You say you like to exercise your right to vote on school budgets every April?
In a stunning 6-3 vote, on the evening of February 13 the Clinton Township Board of Education (BOE) eliminated the 100-year-old right of citizens to vote on school budgets — and justified the vote by citing the results of a rigged “survey” of residents.
During the past 10 years, Clinton Township voters rejected most school budgets, demonstrating a lack of faith in the BOE’s financial management.
Most of the 6 board members who voted yes — Jim Dincuff, Mark Kaplan, Michelle Cresti, Kevin Sturges, Maria Grant, Rachel McLaughlin — cited as justification for their action the will of the voters expressed in the survey. (See also Hunterdon Democrat: Clinton Twp. board of education approves moving school election to November.)
They nonetheless acknowledged during the meeting that the BOE doesn’t know whether the people who “voted” in the survey are residents of Clinton Township, since the survey was anonymous.
Further disclosures about the questions posed in the survey revealed that the survey was rigged.
What “will of the voters?”
The BOE conducted a “survey,” available only on the BOE website to people who happened to visit — and the survey collected only 250 responses. It is unknown who the respondants are, where they live, or how many times they each voted.
Board member Mark Kaplan admitted the survey was “a poor statistical sample” for a township with a population of over 13,000 — but quickly concluded that the board should do as the “majority” of the 250 wished.
Grant discussed and interpreted the narrative comments of survey participants, but did not provide printed copies of the survey results to the other board members. Board president Jim Dincuff did not permit public comments or questions about the legitimacy of the survey. According to Grant, a “majority” of survey participants “voted” YES to move school elections to November.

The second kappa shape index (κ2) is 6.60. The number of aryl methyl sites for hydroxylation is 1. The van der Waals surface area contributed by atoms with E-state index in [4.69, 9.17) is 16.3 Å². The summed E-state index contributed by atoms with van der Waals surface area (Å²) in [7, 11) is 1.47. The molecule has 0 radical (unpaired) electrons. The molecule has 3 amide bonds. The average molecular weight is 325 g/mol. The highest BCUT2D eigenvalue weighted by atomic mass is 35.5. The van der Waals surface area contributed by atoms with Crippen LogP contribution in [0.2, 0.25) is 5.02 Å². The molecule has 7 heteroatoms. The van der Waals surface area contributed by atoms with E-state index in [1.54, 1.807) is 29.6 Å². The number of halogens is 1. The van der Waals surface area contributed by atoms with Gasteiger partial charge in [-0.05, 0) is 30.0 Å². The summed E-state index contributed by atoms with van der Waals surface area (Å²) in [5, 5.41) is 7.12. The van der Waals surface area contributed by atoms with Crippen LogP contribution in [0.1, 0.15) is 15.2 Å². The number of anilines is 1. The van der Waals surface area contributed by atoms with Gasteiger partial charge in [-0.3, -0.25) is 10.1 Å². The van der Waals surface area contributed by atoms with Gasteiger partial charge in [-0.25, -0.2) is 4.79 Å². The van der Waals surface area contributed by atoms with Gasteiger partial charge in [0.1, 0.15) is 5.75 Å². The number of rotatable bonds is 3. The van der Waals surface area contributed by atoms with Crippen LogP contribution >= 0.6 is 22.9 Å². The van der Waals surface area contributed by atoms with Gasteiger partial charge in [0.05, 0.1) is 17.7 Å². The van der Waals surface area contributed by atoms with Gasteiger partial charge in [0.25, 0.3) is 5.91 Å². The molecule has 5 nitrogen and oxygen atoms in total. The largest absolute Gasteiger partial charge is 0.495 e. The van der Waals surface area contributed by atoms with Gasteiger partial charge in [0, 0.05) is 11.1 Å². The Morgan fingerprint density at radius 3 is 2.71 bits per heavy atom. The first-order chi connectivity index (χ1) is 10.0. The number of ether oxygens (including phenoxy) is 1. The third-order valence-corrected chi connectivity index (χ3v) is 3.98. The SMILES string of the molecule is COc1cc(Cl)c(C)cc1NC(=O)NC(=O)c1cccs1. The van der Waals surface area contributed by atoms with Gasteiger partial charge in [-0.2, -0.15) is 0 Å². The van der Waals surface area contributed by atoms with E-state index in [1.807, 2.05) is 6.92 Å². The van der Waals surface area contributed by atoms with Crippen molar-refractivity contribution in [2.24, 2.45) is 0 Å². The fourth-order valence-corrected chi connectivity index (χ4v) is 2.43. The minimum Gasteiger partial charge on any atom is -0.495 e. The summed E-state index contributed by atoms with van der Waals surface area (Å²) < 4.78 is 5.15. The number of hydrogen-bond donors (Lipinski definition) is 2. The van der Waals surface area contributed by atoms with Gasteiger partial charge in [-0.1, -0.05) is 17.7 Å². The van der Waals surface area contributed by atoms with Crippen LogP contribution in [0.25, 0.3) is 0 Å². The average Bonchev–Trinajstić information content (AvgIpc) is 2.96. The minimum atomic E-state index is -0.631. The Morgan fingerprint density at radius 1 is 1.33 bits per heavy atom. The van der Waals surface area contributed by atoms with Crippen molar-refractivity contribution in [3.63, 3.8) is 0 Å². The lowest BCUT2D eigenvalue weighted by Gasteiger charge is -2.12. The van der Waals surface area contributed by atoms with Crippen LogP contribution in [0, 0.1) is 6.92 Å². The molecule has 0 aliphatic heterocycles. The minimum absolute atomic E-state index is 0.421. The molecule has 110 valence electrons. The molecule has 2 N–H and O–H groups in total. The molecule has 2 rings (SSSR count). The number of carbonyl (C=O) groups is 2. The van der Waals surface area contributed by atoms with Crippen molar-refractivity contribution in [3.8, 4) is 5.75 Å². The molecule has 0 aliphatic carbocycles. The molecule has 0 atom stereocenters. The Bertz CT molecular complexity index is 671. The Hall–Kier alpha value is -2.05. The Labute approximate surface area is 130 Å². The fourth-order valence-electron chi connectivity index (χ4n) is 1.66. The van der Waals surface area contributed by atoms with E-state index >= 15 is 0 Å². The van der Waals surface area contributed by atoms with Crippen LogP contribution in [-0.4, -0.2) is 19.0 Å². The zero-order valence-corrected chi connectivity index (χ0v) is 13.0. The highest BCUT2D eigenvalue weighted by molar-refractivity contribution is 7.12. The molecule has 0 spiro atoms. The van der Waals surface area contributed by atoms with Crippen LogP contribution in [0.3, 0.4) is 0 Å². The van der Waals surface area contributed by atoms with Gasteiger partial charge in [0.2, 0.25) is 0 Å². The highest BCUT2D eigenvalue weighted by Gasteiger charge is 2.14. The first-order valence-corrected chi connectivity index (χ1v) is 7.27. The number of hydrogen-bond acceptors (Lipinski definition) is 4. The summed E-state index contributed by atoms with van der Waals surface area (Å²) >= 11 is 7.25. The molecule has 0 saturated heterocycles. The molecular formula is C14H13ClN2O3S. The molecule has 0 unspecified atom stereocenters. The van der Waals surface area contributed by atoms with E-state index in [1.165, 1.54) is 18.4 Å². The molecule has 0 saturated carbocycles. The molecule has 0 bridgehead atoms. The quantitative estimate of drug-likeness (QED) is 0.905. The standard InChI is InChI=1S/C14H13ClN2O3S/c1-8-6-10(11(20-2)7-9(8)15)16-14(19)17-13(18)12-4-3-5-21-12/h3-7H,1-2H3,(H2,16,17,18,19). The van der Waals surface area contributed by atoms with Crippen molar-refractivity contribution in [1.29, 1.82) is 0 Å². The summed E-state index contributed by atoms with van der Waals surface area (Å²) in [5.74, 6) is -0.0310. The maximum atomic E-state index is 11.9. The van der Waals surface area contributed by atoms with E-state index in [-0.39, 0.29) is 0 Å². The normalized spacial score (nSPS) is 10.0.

But what did the “voters” say about giving up their right to vote on school budgets and taxes?
Survey was “loaded”
It turns out the survey didn’t ask whether citizens they were willing to give up their right to vote on school budgets. Rather, the questions in the survey were only about moving school elections to November.
Under orders of BOE president Jim Dincuff, the survey was “loaded” to mislead participants. After asking whether the user has kids in the district, the survey asked three main questions. The items from the survey below were copied directly from the BOE website.
The missing survey question
The survey was clearly rigged, because nowhere on the survey were participants asked “YES or NO” —
Survey participants thought they were merely “voting” on whether to move school elections to November. And the two clever follow-up questions kept them focused on just that one issue.
They were not voting to give up their right to vote on school taxes.
That’s how Dincuff and his majority cohort “loaded” the survey — and fooled participants into “supporting” the elimination of a 100-year-old election. No one voted on the survey to eliminate their right to vote on school budgets — because Dincuff made sure the survey didn’t ask.
That’s how Dincuff and his cronies fabricated “the will of the voters” to support their theft of an election.
It wasn’t a survey — it’s a fraud against voters
With barely 250 “participants,” the survey was indeed “a poor statistical sample,” as Kaplan disclosed. A legitimate survey would have been sent to all residents by the BOE, in order to gather a full cross-section of opinions.